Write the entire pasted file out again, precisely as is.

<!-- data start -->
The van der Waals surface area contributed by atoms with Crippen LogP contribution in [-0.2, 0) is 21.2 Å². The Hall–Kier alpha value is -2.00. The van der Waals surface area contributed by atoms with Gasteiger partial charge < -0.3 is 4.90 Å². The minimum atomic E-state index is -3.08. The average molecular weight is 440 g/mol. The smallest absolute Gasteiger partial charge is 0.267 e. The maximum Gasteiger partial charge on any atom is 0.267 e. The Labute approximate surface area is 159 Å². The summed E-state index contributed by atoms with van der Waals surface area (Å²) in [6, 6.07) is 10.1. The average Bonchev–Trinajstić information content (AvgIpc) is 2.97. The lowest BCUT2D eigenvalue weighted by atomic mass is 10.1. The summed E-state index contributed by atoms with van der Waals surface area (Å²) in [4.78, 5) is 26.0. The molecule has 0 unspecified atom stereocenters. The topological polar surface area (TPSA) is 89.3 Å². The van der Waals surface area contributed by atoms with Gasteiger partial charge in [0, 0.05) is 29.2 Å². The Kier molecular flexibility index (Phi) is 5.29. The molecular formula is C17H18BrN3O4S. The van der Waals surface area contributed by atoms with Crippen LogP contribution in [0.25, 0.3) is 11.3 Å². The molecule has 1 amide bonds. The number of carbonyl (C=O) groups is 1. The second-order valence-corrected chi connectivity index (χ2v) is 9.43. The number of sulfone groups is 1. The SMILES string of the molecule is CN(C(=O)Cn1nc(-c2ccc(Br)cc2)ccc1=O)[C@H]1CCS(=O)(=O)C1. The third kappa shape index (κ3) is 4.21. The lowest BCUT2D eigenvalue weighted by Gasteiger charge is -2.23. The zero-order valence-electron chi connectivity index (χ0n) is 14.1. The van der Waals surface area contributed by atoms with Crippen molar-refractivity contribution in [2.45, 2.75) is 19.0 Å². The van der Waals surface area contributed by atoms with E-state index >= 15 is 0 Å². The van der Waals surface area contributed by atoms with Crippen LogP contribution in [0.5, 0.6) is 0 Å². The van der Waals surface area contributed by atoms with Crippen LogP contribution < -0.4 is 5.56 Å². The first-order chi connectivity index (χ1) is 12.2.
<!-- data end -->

The van der Waals surface area contributed by atoms with Crippen LogP contribution in [-0.2, 0) is 21.2 Å². The Hall–Kier alpha value is -2.00. The van der Waals surface area contributed by atoms with Gasteiger partial charge < -0.3 is 4.90 Å². The minimum atomic E-state index is -3.08. The average molecular weight is 440 g/mol. The smallest absolute Gasteiger partial charge is 0.267 e. The maximum Gasteiger partial charge on any atom is 0.267 e. The Labute approximate surface area is 159 Å². The summed E-state index contributed by atoms with van der Waals surface area (Å²) in [6, 6.07) is 10.1. The average Bonchev–Trinajstić information content (AvgIpc) is 2.97. The lowest BCUT2D eigenvalue weighted by atomic mass is 10.1. The summed E-state index contributed by atoms with van der Waals surface area (Å²) in [4.78, 5) is 26.0. The molecule has 0 unspecified atom stereocenters. The topological polar surface area (TPSA) is 89.3 Å². The van der Waals surface area contributed by atoms with Gasteiger partial charge in [0, 0.05) is 29.2 Å². The Kier molecular flexibility index (Phi) is 5.29. The molecular formula is C17H18BrN3O4S. The van der Waals surface area contributed by atoms with Crippen LogP contribution in [0.25, 0.3) is 11.3 Å². The molecule has 1 amide bonds. The number of carbonyl (C=O) groups is 1. The second-order valence-corrected chi connectivity index (χ2v) is 9.43. The number of sulfone groups is 1. The SMILES string of the molecule is CN(C(=O)Cn1nc(-c2ccc(Br)cc2)ccc1=O)[C@H]1CCS(=O)(=O)C1. The third kappa shape index (κ3) is 4.21. The lowest BCUT2D eigenvalue weighted by Gasteiger charge is -2.23. The zero-order valence-electron chi connectivity index (χ0n) is 14.1. The van der Waals surface area contributed by atoms with Crippen molar-refractivity contribution in [2.45, 2.75) is 19.0 Å². The van der Waals surface area contributed by atoms with E-state index >= 15 is 0 Å². The van der Waals surface area contributed by atoms with Crippen LogP contribution in [0.5, 0.6) is 0 Å². The van der Waals surface area contributed by atoms with Crippen LogP contribution < -0.4 is 5.56 Å². The first-order chi connectivity index (χ1) is 12.2.